But, the mere thought of letting that item go stopped him cold. He was visibly shaken when I proposed the idea of selling it. How could I possibly think of that – there must be another way? In his attempt to ‘impress’ me and others with his possessions, he was the one distracted in his life. He couldn’t understand that letting that go would allow him to live more fully and freely in the life that God has gifted him. Where he could not only care for himself, but possibly care for others too.

Without the weight and distraction of an unplugged and unused television set, he could potentially follow Jesus that much more closely. Not that possessing the TV was bad, but it was the great millstone around his neck that prevented him seeing God’s value of him. For he believed (I’m almost certain) that his value was wrapped up in that thing and not in God’s love for him.

Much like the wealthy man prided himself not only in his possessions, but also in his ability to uphold the law. Without realizing that living into the law frees us to live and care for others by serving God more fully and deeply.

Peter too at times (not only in this passage, but more so in other places) loses sight of what Jesus is asking. What he lacks is the notion that God finds value in ways that the world does not. Even in the midst of his faithful discipleship, he still needs to let go of the world’s value system and live into the love and care that God already has for him and the world. A love that has begun at creation and isn’t influenced by how much stuff you have or what rules you’ve followed.

He indeed has given up so much. However, for as much as the disciples live into and follow Jesus (they left homes and families to do so) they are still blinded by the prospect of ‘blessings and worldly things’ to come to them because of their devotion to Jesus as his closest and foremost followers. They too fall into the trap that the world ensnares us in – that riches, wealth, and more follow those who ‘lead’ in the world. It was only a few short chapters ago that they were arguing over which one of them was the greatest – the one who would lead this little band of the faithful after Jesus dies – the one that would get the accolades, the gifts, and more that were due the one who brings others into this kingdom of God.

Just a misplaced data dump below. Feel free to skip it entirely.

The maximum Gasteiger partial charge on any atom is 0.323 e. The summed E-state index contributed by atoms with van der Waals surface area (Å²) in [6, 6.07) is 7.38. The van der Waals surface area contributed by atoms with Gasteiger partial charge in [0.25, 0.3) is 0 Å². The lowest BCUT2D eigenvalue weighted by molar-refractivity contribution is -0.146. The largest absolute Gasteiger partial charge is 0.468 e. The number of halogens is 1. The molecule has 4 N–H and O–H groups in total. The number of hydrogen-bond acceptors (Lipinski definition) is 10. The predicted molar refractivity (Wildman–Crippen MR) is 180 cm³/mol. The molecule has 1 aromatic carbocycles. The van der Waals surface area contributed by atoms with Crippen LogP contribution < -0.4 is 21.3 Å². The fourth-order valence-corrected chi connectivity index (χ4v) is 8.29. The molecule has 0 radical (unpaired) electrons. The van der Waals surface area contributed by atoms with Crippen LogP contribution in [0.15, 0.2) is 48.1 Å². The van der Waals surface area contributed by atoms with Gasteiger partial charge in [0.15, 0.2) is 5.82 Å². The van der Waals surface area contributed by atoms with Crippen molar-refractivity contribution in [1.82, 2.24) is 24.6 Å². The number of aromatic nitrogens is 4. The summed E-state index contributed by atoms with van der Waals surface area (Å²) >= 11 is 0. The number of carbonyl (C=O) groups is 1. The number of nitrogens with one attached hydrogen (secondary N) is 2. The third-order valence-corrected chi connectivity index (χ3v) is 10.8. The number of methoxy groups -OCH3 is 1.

Another story. We know that monkeys are pretty similar to us, in fact, we come from them – it’s pretty apparent. And as much as we like to believe that we’ve evolved so far in advancement of them, we still have to realize that there is so much that we share between our species.

Do you know how to catch a monkey? Put a shiny object or some food into a small gourd. Tie that gourd to a tree or stake it into the ground. A monkey will reach in, grab it, won’t let go, and won’t be able to get its hand out of the container.